Data Integration

Do You Need a Data Fabric?

Traci Curran

March 3, 2020

Big data abstract visualization

Are you challenged to provide faster access to integrated data across a diverse and distributed IT landscape?

Over the past few years, IT organizations are increasingly being asked to automate the systems and processes involved in integrating and preparing their data for reporting, leveraging things like active metadata, Artificial Intelligence (AI) / Machine Learning (ML) algorithms, and knowledge graphs.

Bringing traditional data sources together and augmenting them using these modern capabilities requires a different design approach – that’s where a data fabric comes in.

What is a Data Fabric?

A data fabric is a design concept (an architecture) that provides a consistent set of data services and capabilities across on-premises and cloud environments. It enables you to abstract your data from systems that are physically and logically different into a common set of data objects so you can treat them as a unified enterprise data set.

This is particularly important in supporting digital transformation initiatives where business processes leverage different systems that are on-premises, spread across multiple clouds, and even deployed remotely (things like IoT and Mobile apps). By utilizing a data fabric, companies can achieve faster and more efficient data sharing across systems, which leads to more integrated business insights and increased business agility.

A data fabric is comprised of a set of capability layers that transform and abstract data from different sources on their way to the data consumer. Think of this as a value chain where raw materials, through a series of value-add steps, are transformed into consumable finished goods. A typical data fabric is comprised of 5 steps of refinement that take place in three layers of capabilities.

Raw data is first organized in a data catalog/metadata layer. Each data source includes contextual information called “metadata” about what the data is, when it was collected, what format it was in, etc. The cataloging layer performs a “rough sort” of the raw data.

This catalog then informs a knowledge-graph layer where analytics are applied to activate meta-data and infer connections and relationships that may exist. AI/ML algorithms are used for enrichment to of the active metadata to help interpret the data, put it into context, and make it simpler so automation rules can be defined for data integration.

The data from the knowledge graph then moves into an integration layer where data from different sources is brought together and reconciled into a common, integrated data set. This data set is then used to drive data orchestration and automation that pushes relevant data to the individuals and systems that need to consume it.

What Problems Does a Data Fabric Address?

The data fabric design concept is intended to solve the age-old data problem – “how can I make things that are fundamentally different look and act similar enough to treat them as if they were the same?”  As IT environments grow and evolve, the challenge gets more significant, and the urgency of providing a solution becomes more apparent.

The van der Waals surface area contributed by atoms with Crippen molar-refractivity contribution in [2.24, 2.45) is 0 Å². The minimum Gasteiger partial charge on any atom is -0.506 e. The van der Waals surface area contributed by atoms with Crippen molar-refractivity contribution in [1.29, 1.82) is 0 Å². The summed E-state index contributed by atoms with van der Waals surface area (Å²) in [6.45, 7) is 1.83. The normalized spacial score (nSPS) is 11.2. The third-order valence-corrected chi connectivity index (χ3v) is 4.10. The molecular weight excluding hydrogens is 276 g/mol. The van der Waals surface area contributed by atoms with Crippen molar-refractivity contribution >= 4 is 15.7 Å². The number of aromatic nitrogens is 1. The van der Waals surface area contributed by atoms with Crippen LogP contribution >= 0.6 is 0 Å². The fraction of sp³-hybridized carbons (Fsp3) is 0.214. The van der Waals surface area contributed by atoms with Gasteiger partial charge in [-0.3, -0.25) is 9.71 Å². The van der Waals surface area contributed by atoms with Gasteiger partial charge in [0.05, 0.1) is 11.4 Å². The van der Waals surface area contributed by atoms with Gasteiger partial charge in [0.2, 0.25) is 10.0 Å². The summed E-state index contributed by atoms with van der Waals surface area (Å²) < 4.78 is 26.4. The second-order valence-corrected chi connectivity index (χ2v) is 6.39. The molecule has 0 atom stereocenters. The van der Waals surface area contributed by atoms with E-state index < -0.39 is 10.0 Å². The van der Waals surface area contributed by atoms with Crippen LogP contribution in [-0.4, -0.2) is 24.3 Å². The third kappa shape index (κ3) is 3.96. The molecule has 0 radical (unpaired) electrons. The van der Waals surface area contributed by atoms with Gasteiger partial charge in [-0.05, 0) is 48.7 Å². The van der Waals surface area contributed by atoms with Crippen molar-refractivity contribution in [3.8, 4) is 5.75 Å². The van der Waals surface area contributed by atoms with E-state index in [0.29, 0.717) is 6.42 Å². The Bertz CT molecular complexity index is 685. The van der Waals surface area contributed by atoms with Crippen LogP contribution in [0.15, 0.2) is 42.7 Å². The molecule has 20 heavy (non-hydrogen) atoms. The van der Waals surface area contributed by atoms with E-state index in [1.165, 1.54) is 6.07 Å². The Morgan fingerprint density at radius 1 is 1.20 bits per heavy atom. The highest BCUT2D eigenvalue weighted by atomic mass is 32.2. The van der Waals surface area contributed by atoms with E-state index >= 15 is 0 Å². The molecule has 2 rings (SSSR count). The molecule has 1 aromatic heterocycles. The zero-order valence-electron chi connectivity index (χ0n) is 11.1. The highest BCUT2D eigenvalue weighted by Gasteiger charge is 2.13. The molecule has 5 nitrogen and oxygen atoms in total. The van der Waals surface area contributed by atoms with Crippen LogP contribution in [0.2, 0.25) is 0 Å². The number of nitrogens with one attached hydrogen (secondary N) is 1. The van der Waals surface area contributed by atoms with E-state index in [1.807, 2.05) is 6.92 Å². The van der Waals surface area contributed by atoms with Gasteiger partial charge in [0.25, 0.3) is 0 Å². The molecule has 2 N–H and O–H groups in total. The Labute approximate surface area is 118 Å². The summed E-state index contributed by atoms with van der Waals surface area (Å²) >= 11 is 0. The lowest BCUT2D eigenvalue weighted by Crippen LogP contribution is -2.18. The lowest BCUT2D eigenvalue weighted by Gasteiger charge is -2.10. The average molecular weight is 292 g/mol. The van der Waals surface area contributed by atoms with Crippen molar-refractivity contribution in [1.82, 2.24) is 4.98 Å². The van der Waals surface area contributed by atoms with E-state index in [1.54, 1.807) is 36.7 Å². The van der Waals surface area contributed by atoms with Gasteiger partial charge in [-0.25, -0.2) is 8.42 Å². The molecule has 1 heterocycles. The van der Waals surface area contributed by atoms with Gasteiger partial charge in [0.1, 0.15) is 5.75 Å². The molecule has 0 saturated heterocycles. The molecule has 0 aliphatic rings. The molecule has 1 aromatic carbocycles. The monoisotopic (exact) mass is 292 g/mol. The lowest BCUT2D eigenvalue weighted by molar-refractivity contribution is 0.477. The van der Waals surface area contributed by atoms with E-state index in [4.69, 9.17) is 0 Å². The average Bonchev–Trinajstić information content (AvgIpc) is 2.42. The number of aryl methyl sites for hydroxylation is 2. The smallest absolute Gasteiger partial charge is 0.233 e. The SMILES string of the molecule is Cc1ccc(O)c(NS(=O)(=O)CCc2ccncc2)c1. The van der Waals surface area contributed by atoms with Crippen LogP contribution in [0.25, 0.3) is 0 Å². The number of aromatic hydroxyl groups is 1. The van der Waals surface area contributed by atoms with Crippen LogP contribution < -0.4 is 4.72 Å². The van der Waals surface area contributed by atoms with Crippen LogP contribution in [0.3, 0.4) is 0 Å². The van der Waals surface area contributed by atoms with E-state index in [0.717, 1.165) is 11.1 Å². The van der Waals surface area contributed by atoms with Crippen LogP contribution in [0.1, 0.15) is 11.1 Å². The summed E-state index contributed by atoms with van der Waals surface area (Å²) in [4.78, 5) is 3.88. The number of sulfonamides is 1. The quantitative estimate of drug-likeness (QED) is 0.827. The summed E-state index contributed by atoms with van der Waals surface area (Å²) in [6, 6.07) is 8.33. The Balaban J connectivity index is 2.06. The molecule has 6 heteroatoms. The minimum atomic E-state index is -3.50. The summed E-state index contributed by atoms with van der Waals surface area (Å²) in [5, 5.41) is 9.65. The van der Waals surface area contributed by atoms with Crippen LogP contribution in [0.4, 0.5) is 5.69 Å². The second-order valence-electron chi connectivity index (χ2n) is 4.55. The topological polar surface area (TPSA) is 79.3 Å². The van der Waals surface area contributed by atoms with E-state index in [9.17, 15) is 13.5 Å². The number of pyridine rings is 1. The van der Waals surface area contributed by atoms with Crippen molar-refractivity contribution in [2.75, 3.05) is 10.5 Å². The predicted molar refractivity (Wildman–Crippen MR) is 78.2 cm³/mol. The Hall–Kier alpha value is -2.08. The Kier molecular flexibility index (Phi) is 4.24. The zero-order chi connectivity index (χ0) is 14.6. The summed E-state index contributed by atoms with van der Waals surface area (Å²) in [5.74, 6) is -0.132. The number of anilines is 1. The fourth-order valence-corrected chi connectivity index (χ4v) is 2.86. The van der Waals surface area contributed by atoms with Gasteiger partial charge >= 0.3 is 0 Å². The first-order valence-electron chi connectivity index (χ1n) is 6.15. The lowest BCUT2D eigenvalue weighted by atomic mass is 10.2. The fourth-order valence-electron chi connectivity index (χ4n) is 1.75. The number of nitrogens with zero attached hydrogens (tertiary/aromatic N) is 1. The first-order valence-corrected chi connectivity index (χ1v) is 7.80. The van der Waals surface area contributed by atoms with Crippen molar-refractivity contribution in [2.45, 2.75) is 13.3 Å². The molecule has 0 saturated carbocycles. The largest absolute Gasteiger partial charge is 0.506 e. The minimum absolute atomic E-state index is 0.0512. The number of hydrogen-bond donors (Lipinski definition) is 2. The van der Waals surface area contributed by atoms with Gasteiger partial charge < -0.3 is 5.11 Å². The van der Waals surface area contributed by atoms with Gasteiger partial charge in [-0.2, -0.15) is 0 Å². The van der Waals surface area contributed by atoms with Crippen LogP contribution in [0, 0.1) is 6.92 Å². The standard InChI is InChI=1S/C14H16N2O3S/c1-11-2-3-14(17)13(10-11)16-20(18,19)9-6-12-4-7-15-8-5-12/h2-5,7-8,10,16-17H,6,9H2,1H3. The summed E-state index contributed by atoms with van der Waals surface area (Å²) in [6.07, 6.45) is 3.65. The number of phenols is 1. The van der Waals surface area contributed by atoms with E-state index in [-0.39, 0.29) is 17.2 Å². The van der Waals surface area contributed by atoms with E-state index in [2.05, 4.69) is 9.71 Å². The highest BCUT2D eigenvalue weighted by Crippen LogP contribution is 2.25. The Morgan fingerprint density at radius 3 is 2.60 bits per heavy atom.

• Data siloes across business functions.
  • Diversity of data sources and types.
  • IT systems spread across physical operating environments (multi-cloud, on-premises, mobile, etc.).
  • Demand for real-time and event-driven data for decision making.
  • Growth in operational analytics and business-led data modeling activities.

The IT systems are getting more complex while the business is demanding simpler, faster data for decision making. Data fabric provides the capability to address both.

How Integration Platform as a Service Can Help Support Your Data Fabric

If you want to implement a data fabric, before you can start cataloging and refining data through the layers of the fabric, you first need to collect it from all of its various sources and get it in one place.  It also enables you to manage and orchestrate the connections from your data fabric to all the target consuming systems.

An IPaaS solution like Actian DataConnect provides this connectivity needed to make the design successful.   The data fabric provides a platform that enables data transformation; the IPaaS solution manages connectivity, security, authorized access, and orchestration of the data flow across your organization.

Do You Need a Data Fabric?

If you have a complicated IT environment, an ever-evolving business environment, and decision-makers that demand real-time data, then you need to be looking at a data fabric.  You also need to be looking at an Integration Platform like Actian DataConnect to manage the flow of data across your organization in a consistent and controlled way.

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Traci Curran headshot

About Traci Curran

Traci Curran serves as Director of Product Marketing at Actian focused on the Actian Data Platform. With more than 20 years of experience in technology marketing, Traci has previously held senior marketing roles at CloudBolt Software, Racemi (acquired by DXC Corporation), as well as some of the world’s most innovative startups. Traci is passionate about helping customers understand how they can accelerate innovation and gain competitive advantage by leveraging digital transformation and cloud technologies.